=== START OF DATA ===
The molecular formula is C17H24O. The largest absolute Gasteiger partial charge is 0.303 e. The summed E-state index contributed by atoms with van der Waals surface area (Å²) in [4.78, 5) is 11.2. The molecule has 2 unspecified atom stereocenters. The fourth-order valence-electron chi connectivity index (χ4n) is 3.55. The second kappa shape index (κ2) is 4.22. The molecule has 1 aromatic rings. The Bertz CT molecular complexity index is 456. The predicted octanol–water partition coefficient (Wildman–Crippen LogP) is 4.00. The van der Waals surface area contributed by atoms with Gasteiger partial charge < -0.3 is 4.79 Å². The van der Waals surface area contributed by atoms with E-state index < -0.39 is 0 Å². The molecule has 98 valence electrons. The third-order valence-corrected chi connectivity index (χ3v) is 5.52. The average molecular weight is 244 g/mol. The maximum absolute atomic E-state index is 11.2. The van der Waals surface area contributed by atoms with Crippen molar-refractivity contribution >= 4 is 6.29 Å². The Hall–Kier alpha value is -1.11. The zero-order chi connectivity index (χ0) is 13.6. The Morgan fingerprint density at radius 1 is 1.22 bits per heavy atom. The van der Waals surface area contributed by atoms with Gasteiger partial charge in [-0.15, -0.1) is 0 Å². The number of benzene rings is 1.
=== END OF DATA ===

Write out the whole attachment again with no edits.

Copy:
The molecular formula is C17H24O. The largest absolute Gasteiger partial charge is 0.303 e. The summed E-state index contributed by atoms with van der Waals surface area (Å²) in [4.78, 5) is 11.2. The molecule has 2 unspecified atom stereocenters. The fourth-order valence-electron chi connectivity index (χ4n) is 3.55. The second kappa shape index (κ2) is 4.22. The molecule has 1 aromatic rings. The Bertz CT molecular complexity index is 456. The predicted octanol–water partition coefficient (Wildman–Crippen LogP) is 4.00. The van der Waals surface area contributed by atoms with Gasteiger partial charge < -0.3 is 4.79 Å². The van der Waals surface area contributed by atoms with E-state index < -0.39 is 0 Å². The molecule has 98 valence electrons. The third-order valence-corrected chi connectivity index (χ3v) is 5.52. The average molecular weight is 244 g/mol. The maximum absolute atomic E-state index is 11.2. The van der Waals surface area contributed by atoms with Crippen molar-refractivity contribution >= 4 is 6.29 Å². The Hall–Kier alpha value is -1.11. The zero-order chi connectivity index (χ0) is 13.6. The Morgan fingerprint density at radius 1 is 1.22 bits per heavy atom. The van der Waals surface area contributed by atoms with Gasteiger partial charge in [-0.15, -0.1) is 0 Å². The number of benzene rings is 1.